When American Airlines announced the suspension of most meal service in late March, it made sense. This substantially reduced interactions between customers and flight attendants.
At the time the airline said this suspension would last through April 30. I assumed it would be suspended indefinitely. However it turns out that American is bringing back some catering on flights less than 2200 miles effective May 1. As American shared internally,
It’s been more than a month since we suspended food and beverage service on flights under 2200 miles. Effective May 1, on flights 900-2199 miles (typically 2.5 – 4.5 hours), we are excited to begin offering customers a snack bag containing a bottle of water and a snack as they board the aircraft. Over the past several weeks, we’ve tested this procedure with flight attendants from 8 different bases to make sure we are keeping the number of customer touchpoints to a minimum, and to allow opportunity for continued social distancing.
Each bag includes a bottle of water and a snack for the entire aircraft regardless of cabin. The bags will all contain the same snack.
This is food for everyone whether in coach or first class. And it’s just a snack. But it’s something.
Two years ago coach breakfast service became a brown paper bag on international Boeing 757 flights. American said at the time that they were looking for “additional routes where we could use this packaging too.” Little did they know!
Years ago American gave out food to coach passengers in bags as they boarded the aircraft. The quality of what was in the bag varied over time, in the 90s you might have gotten a chicken sandwich with cheddar, lettuce and tomato along with a bag of chips and a cookie. At one point American Airlines did a deal with America Online to include their startup CDs in the bistro bags.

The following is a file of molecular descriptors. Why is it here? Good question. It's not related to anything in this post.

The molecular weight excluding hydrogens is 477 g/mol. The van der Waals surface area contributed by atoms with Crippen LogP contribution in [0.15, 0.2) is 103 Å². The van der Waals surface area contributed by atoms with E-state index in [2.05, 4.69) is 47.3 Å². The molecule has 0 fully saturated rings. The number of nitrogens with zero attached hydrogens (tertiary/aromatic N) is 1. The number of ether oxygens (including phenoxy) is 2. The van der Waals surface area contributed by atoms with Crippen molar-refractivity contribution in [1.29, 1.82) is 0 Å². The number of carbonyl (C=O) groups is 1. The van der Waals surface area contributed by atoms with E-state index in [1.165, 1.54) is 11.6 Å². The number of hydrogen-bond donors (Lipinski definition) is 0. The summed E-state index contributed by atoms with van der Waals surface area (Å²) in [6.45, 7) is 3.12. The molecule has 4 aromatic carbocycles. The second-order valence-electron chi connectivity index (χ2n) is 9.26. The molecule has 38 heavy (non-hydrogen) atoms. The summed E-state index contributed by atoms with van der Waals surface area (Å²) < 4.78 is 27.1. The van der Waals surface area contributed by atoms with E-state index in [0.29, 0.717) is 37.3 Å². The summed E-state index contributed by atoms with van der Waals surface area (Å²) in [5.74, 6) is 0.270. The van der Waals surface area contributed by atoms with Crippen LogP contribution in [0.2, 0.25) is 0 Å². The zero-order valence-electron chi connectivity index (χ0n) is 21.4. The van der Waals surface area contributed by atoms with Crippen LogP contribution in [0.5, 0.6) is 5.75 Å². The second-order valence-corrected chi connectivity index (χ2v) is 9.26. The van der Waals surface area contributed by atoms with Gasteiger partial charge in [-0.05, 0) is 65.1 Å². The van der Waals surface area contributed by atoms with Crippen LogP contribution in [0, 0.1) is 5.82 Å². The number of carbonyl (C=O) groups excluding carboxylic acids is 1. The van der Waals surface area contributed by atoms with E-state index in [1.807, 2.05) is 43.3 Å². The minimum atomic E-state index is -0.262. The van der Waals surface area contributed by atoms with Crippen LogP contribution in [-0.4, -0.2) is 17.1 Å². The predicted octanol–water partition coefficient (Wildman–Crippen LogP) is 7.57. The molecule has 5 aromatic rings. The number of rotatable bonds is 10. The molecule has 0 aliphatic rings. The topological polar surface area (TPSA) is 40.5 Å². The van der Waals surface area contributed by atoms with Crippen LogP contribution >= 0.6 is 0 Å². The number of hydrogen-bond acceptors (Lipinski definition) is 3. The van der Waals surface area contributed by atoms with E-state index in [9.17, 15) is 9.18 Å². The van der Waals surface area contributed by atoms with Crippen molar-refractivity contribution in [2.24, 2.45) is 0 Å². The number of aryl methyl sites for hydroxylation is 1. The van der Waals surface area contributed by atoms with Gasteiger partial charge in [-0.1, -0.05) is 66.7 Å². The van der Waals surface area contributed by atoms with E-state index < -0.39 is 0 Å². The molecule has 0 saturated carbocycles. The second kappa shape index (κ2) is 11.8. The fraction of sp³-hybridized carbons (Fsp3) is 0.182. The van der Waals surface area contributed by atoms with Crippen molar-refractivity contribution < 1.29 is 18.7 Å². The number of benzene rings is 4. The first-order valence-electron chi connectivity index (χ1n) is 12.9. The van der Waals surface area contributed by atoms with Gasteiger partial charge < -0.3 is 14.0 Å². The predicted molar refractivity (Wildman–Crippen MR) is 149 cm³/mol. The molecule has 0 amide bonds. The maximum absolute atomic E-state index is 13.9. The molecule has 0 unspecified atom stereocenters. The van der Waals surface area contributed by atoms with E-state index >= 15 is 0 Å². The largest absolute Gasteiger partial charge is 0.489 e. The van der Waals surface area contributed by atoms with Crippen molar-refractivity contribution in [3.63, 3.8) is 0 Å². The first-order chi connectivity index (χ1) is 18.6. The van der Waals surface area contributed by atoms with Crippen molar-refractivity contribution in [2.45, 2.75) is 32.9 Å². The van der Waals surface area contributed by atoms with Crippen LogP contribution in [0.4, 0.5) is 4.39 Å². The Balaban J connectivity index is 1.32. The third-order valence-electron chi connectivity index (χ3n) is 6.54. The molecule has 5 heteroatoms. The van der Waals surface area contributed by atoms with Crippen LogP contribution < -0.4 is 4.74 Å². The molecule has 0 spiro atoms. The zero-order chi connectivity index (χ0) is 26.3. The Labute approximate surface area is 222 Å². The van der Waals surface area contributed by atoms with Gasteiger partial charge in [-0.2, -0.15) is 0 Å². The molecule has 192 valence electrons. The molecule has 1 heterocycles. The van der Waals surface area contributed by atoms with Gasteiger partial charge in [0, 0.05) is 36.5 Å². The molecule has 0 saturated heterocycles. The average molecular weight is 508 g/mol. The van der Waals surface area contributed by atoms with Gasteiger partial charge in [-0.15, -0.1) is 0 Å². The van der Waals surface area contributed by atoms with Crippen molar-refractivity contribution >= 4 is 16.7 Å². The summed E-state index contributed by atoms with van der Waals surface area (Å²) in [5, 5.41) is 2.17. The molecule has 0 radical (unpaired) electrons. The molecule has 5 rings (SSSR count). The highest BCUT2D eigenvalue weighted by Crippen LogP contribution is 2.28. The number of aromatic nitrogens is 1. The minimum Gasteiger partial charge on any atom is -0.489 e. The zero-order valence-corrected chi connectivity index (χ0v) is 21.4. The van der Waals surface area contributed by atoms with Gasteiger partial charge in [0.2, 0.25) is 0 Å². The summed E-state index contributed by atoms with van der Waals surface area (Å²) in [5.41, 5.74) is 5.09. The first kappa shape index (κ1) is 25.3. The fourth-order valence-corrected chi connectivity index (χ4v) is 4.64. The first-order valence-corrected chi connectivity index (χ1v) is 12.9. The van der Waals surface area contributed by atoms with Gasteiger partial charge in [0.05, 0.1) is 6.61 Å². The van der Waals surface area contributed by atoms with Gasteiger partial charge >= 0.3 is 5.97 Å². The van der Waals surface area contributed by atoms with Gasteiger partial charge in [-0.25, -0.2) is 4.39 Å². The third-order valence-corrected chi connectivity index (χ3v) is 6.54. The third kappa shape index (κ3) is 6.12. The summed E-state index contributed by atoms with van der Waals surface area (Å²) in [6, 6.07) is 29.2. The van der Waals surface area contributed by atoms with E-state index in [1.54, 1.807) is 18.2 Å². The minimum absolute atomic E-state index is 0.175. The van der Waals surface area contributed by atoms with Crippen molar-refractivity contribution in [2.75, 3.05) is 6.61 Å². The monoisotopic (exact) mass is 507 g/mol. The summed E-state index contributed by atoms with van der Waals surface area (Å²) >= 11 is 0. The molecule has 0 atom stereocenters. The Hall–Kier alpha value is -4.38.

These “bistro bags” were sometimes referred to as “beastly bags” — and they easily doubled as an air sickness bag. Bistro bags were initially eliminated from flights under 3 hours, and then free meals in coach on American officially ended February 1, 2005.
Unlike bistro bags, they won’t be distributed to passengers as they enter the jetway. Instead they’ll be served from the galley as passengers board. They’ll be set up there and customers will be told to take a bag as they board.
This snack won’t likely be substantial. But if you think about cross country flights that aren’t quite coast-to-coast some food makes a big difference. And if you think about connecting flights right now, with airport food options limited (with many places shuttered) this will help.
While this is obvious if you think about it, because the snack bags are being provided by the airline, they actually have to be “stowed under a seat, or in an overhead bin prior to aircraft movement.” You can’t keep the snack bag in your lap!
Ultimately they’ll have to find a way to improve offerings in first class, to differentiate the product more, because they are going to want to sell it again. Right now you’re more likely to be able to social distance in economy than first class.